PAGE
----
"The moves followed Aberdeen Fund Management, which on Wednesday announced it was halting trading in its property fund for 24 hours and devaluing it by 17% - thought to be the biggest adjustment ever made by a property fund . Aberdeen has since extended the trading ban until Monday.

"Others have suspend dealings for longer, starting with Standard Life’s decision on Monday to halt trading in its £2.9bn commercial property fund, leading to a cascade effect with Aviva, Prudential’s M&G, Henderson, Columbia Threadneedle and Canada Life following suit – taking the total value of property funds suspended to £18bn."


Daily Telegraph: "Property fund turmoil has eerie echoes of start of financial crisis"

Link to web site

"The name 'Bear Stearns' is enough to send a shudder down the spine of any investor who survived the financial crisis.

The collapse of Lehman Brothers in September 2008 is generally regarded as the moment when the entire financial system almost came crashing down. But it is often forgotten that the glue that held it together had started to come unstuck more than a year earlier.

The first sign that things were unravelling was when American investment bank Bear Stearns prevented investors taking money out of two mortgage-related hedge funds in the summer of 2007. Eventually, both were liquidated.

At the time, the move seemed largely inconsequential to the wider world but within weeks BNP Paribas had taken similar action over three funds holding American mortgage-backed securities.

The events effectively meant the financial markets' pricing system was broken, and as a result markets went into freefall."

The Guardian: "More property funds suspended as Brexit tremors continue in the City"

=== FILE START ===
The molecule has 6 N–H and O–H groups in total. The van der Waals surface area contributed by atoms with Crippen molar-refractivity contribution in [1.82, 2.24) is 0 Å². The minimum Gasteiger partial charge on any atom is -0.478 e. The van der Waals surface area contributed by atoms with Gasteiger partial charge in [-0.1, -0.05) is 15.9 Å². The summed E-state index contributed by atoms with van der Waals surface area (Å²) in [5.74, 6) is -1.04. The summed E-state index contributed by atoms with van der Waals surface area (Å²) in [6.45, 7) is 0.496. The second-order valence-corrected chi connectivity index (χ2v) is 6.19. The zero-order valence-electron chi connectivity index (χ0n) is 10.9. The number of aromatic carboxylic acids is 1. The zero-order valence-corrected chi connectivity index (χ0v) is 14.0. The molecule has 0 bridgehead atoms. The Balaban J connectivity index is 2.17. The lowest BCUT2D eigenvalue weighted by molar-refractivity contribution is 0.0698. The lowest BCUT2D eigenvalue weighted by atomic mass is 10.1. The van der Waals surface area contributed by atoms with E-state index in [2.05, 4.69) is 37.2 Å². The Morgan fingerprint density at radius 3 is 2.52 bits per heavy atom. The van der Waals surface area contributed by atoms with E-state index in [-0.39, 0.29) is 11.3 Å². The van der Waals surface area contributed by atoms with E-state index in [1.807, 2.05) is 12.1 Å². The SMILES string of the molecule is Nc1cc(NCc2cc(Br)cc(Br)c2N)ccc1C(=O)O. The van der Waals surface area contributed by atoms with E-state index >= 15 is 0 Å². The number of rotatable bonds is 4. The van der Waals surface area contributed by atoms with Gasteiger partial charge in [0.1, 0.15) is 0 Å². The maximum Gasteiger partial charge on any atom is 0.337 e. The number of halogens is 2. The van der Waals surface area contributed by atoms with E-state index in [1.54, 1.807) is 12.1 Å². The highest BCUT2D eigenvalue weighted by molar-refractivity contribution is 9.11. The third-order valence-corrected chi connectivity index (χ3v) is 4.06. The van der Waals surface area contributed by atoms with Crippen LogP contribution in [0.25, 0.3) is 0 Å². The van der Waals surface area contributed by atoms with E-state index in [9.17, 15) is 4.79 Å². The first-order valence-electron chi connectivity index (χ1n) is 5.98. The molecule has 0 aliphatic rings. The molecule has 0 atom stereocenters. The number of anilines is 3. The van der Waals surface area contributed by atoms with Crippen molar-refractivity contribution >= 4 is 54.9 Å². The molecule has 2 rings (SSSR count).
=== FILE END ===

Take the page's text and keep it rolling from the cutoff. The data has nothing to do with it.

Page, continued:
Link to web site

"Britain's vote for to leave the EU has sent further shock waves through financial markets, with three more property funds suspended, the pound plunging and share prices falling amid fresh uncertainty about the economic impact of the decision to leave the EU.

"Funds responsible for investing some £14bn in shopping centres, office blocks and warehouses have now locked out investors following the decision by Henderson, Threedneedle Columbia and Canada Life to suspend dealing on Wednesday after being swamped by investors attempting to redeem their cash.

"The three made their announcements after Standard Life, Aviva and Prudential’s M&G barred investors from withdrawing their cash earlier in the week. The suspensions mean that half of all UK retail property funds are suspended, according to calculations by Hargreaves Lansdown, and there were expectations that more would follow."


The Guardian: "Property funds halt trading as Brexit fallout deepens"

"Surge in requests to redeem investments prompts freeze on funds as sterling tumbles to 31-year low and Bank of England says risks have crystallised"

"The fallout from the Brexit vote reverberated through the markets on Tuesday as two more City property funds barred investors from withdrawing their cash and the Bank of England warned that risks to the financial system had begun to 'crystallise'.

"City watchers warned that further property funds would be forced to bar withdrawals as investors race for the door amid fears of a plunge in the values of office blocks and shopping centres in post Brexit Britain.

"The suspensions came on another day of drama on the financial markets, 11 days after the vote to leave the EU wrong-footed investors and sparked political turmoil."

RE (-versal expected): "Spotlight on...Brent Cross Cricklewood"

Brent Cross is a £4-billion mixed-use regeneration scheme covering 150 acres in North West London